Cap’n Crunch, the mascot behind the sugary cereal, is no captain at all, but rather the subject of a massive campaign of misinformation perpetrated against children by Corporate America—or something like that.
The cereal and its mascot, the alleged “Captain” (stylized as Cap’n), have been around for over 50 years, but the recent controversy arose when a tipster informed site Foodbeast that Cap’n Crunch was missing one of the requisite wrist stripes for captain status. With three—instead of four—wrist stripes, the Cap’n is more of a commander.
Of course, the people at Cap’n Crunch took to defending his status and reputation as our favorite naval cereal mascot, kicking off a “#capnjustice” hastag on Twitter, including enlisting Stephen Colbert and another decorated food symbol, the KFC Colonel.
Folks we've got a situation. Please go show our friend @RealCapnCrunch some love. We honorary title folk have to stick together!
— KFC Colonel (@kfc_colonel) June 20, 2013
But alas, the actual U.S. Navy took to responding to this striping crisis, confirming that—at least in advertisements—the Cap’n wears “the rank of U.S. Navy commander.” Lieutenant Commander Sarah Flaherty, a Navy spokesman added to Foreign Policy magazine that “Oddly, our personnel records do not show a ‘Cap’n Crunch’ who currently serves or has served in the Navy.” Odd indeed.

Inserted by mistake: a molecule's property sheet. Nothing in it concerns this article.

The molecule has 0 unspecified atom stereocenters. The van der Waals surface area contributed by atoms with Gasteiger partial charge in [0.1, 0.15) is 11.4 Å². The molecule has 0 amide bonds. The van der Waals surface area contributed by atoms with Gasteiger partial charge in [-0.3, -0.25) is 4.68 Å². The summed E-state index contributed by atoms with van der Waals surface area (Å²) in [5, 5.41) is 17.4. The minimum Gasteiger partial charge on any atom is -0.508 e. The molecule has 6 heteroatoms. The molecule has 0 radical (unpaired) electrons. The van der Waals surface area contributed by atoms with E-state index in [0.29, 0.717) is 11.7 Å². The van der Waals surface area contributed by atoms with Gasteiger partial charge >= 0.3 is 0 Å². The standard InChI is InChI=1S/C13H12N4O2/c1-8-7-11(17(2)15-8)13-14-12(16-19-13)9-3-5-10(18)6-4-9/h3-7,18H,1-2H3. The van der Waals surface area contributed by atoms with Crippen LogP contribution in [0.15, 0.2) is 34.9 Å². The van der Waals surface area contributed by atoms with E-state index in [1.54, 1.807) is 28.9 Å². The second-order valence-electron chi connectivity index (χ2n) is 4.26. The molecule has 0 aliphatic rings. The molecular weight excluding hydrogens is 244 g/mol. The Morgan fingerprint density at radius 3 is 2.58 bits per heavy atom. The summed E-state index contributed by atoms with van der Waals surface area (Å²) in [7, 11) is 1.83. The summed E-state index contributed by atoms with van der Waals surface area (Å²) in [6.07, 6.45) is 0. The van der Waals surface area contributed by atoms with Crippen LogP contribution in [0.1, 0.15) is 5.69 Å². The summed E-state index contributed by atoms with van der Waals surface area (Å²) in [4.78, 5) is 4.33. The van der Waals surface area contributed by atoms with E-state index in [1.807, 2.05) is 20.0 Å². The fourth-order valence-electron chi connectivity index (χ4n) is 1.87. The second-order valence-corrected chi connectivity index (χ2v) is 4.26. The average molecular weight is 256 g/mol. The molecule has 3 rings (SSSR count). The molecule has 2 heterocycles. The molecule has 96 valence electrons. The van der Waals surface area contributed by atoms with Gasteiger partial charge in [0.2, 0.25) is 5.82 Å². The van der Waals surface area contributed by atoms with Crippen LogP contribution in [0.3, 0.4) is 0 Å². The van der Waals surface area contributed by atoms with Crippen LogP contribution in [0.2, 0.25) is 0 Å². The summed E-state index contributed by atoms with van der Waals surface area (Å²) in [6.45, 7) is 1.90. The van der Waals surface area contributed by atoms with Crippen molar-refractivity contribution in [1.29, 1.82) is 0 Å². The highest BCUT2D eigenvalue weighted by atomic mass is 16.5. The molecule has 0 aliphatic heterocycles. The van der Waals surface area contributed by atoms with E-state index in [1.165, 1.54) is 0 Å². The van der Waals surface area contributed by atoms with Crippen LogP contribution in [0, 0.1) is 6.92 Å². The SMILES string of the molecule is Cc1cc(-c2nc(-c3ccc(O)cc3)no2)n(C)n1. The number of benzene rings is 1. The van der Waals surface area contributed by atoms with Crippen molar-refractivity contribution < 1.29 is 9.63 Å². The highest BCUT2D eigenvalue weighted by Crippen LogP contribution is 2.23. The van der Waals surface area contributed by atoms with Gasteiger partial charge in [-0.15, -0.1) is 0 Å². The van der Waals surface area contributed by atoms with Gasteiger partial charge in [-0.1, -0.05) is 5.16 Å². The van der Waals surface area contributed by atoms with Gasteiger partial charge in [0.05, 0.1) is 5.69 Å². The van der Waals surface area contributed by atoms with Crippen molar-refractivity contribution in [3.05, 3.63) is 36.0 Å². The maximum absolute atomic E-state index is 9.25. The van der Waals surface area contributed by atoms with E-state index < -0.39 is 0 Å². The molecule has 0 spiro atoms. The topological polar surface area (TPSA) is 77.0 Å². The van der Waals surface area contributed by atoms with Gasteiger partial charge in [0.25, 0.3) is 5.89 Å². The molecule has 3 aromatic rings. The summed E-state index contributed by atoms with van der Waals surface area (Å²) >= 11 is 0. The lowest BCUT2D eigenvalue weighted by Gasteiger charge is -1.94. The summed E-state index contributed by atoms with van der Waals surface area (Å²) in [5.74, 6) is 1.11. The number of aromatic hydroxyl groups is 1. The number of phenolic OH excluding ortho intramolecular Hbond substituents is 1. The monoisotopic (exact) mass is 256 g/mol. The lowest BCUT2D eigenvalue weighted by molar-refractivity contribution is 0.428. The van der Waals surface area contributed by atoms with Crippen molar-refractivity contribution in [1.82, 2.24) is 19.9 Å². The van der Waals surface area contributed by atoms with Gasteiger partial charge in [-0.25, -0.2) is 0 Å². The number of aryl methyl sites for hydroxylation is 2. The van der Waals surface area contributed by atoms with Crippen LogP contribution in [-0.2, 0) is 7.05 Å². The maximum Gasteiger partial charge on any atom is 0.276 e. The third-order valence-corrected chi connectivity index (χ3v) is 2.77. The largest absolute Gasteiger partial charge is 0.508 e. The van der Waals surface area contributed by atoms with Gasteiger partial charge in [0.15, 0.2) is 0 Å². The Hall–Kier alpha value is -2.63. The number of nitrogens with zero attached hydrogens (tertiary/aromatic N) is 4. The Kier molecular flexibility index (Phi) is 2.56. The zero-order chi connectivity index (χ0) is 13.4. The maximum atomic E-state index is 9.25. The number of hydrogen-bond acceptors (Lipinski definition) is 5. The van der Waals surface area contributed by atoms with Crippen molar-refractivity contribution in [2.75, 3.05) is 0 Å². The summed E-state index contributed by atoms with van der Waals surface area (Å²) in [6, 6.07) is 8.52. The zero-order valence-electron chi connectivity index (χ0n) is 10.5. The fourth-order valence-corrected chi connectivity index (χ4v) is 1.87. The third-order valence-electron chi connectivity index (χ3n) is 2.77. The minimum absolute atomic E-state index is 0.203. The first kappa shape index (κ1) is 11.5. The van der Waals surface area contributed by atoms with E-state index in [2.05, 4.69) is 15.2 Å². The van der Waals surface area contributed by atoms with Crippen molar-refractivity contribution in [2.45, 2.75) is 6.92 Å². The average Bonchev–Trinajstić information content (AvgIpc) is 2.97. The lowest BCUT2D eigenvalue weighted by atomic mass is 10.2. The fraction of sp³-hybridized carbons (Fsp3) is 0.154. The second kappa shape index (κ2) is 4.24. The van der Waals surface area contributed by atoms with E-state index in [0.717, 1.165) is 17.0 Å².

Via Foreign Policy:
While Crunch’s supporters point out that, as a shipmaster, he is entitled to be called “captain,” it is not clear why that allows him to wear the uniform of a U.S. naval officer. The Foodbeast writer noted that he could be wearing the three yellow stripes of a French capitaine de frégate (captain of frigates), though there is no record of Crunch speaking French. Indeed, the French insignia actually consists of five stripes (three yellow and two white), while Crunch’s insignia appears more similar to the rank of frigate captain in the German and Portugese navies, though again there is no indication of affiliation with those nations.
This raises the question of whether Crunch is guilty of violating the Stolen Valor Act, a 2005 law that was overturned by the Supreme Court in 2011, but a new version of which was signed by President Obama earlier this month. However, the law cracks down on those who attempt to profit by wearing medals to which they are not entitled. Despite elaborate gold braid on his shoulders, Crunch does not appear to be wearing any decorations.
Yet perhaps it was the wise “captain” himself who put it into perspective for those distraught with identity crises.
So much fuss about my name. O, be some other name. What’s in a name? That which we call Cap’n Crunch, by any other name would taste as sweet
— Cap'n Crunch (@RealCapnCrunch) June 18, 2013
“Navy Responds to Crunch Scandal,” Michael Peck, Foreign Policy